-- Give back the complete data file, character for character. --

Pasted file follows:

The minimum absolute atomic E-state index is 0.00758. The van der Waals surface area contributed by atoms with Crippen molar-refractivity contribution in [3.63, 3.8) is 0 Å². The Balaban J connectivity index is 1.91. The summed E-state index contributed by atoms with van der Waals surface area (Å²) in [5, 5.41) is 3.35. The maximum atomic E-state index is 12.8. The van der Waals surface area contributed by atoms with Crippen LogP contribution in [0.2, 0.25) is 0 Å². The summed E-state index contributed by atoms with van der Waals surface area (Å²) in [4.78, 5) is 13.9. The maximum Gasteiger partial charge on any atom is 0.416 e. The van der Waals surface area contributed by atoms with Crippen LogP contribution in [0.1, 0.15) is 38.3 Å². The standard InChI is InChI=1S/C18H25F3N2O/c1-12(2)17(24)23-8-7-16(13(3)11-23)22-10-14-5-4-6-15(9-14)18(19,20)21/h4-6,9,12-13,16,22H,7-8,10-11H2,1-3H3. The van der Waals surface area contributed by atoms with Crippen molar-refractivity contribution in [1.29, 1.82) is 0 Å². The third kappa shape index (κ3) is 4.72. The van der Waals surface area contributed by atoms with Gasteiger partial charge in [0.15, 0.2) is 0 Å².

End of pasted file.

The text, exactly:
The minimum absolute atomic E-state index is 0.00758. The van der Waals surface area contributed by atoms with Crippen molar-refractivity contribution in [3.63, 3.8) is 0 Å². The Balaban J connectivity index is 1.91. The summed E-state index contributed by atoms with van der Waals surface area (Å²) in [5, 5.41) is 3.35. The maximum atomic E-state index is 12.8. The van der Waals surface area contributed by atoms with Crippen LogP contribution in [0.2, 0.25) is 0 Å². The summed E-state index contributed by atoms with van der Waals surface area (Å²) in [4.78, 5) is 13.9. The maximum Gasteiger partial charge on any atom is 0.416 e. The van der Waals surface area contributed by atoms with Crippen LogP contribution in [0.1, 0.15) is 38.3 Å². The standard InChI is InChI=1S/C18H25F3N2O/c1-12(2)17(24)23-8-7-16(13(3)11-23)22-10-14-5-4-6-15(9-14)18(19,20)21/h4-6,9,12-13,16,22H,7-8,10-11H2,1-3H3. The van der Waals surface area contributed by atoms with Crippen molar-refractivity contribution in [1.29, 1.82) is 0 Å². The third kappa shape index (κ3) is 4.72. The van der Waals surface area contributed by atoms with Gasteiger partial charge in [0.15, 0.2) is 0 Å².